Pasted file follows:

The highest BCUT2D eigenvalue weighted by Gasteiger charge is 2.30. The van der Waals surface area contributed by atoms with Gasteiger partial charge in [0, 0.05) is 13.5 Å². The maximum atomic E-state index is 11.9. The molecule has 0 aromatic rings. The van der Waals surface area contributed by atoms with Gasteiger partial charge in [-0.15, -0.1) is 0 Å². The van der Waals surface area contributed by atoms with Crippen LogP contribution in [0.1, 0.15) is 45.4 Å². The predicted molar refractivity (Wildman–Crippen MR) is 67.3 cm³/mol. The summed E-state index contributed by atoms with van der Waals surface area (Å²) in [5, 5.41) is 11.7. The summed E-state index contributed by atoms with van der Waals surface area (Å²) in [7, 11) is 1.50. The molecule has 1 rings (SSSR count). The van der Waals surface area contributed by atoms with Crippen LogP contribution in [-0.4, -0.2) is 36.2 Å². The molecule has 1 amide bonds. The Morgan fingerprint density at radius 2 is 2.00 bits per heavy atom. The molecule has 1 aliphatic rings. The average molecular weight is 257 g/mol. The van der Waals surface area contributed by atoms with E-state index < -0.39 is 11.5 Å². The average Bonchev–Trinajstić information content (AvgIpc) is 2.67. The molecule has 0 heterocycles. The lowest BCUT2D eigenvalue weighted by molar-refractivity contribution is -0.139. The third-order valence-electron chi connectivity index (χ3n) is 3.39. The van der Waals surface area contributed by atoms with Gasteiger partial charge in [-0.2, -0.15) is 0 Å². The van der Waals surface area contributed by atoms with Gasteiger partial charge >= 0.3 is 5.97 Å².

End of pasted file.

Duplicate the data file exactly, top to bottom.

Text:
The highest BCUT2D eigenvalue weighted by Gasteiger charge is 2.30. The van der Waals surface area contributed by atoms with Gasteiger partial charge in [0, 0.05) is 13.5 Å². The maximum atomic E-state index is 11.9. The molecule has 0 aromatic rings. The van der Waals surface area contributed by atoms with Gasteiger partial charge in [-0.15, -0.1) is 0 Å². The van der Waals surface area contributed by atoms with Crippen LogP contribution in [0.1, 0.15) is 45.4 Å². The predicted molar refractivity (Wildman–Crippen MR) is 67.3 cm³/mol. The summed E-state index contributed by atoms with van der Waals surface area (Å²) in [5, 5.41) is 11.7. The summed E-state index contributed by atoms with van der Waals surface area (Å²) in [7, 11) is 1.50. The molecule has 1 rings (SSSR count). The van der Waals surface area contributed by atoms with Crippen LogP contribution in [-0.4, -0.2) is 36.2 Å². The molecule has 1 amide bonds. The Morgan fingerprint density at radius 2 is 2.00 bits per heavy atom. The molecule has 1 aliphatic rings. The average molecular weight is 257 g/mol. The van der Waals surface area contributed by atoms with E-state index < -0.39 is 11.5 Å². The average Bonchev–Trinajstić information content (AvgIpc) is 2.67. The molecule has 0 heterocycles. The lowest BCUT2D eigenvalue weighted by molar-refractivity contribution is -0.139. The third-order valence-electron chi connectivity index (χ3n) is 3.39. The van der Waals surface area contributed by atoms with Gasteiger partial charge in [-0.2, -0.15) is 0 Å². The van der Waals surface area contributed by atoms with Gasteiger partial charge >= 0.3 is 5.97 Å².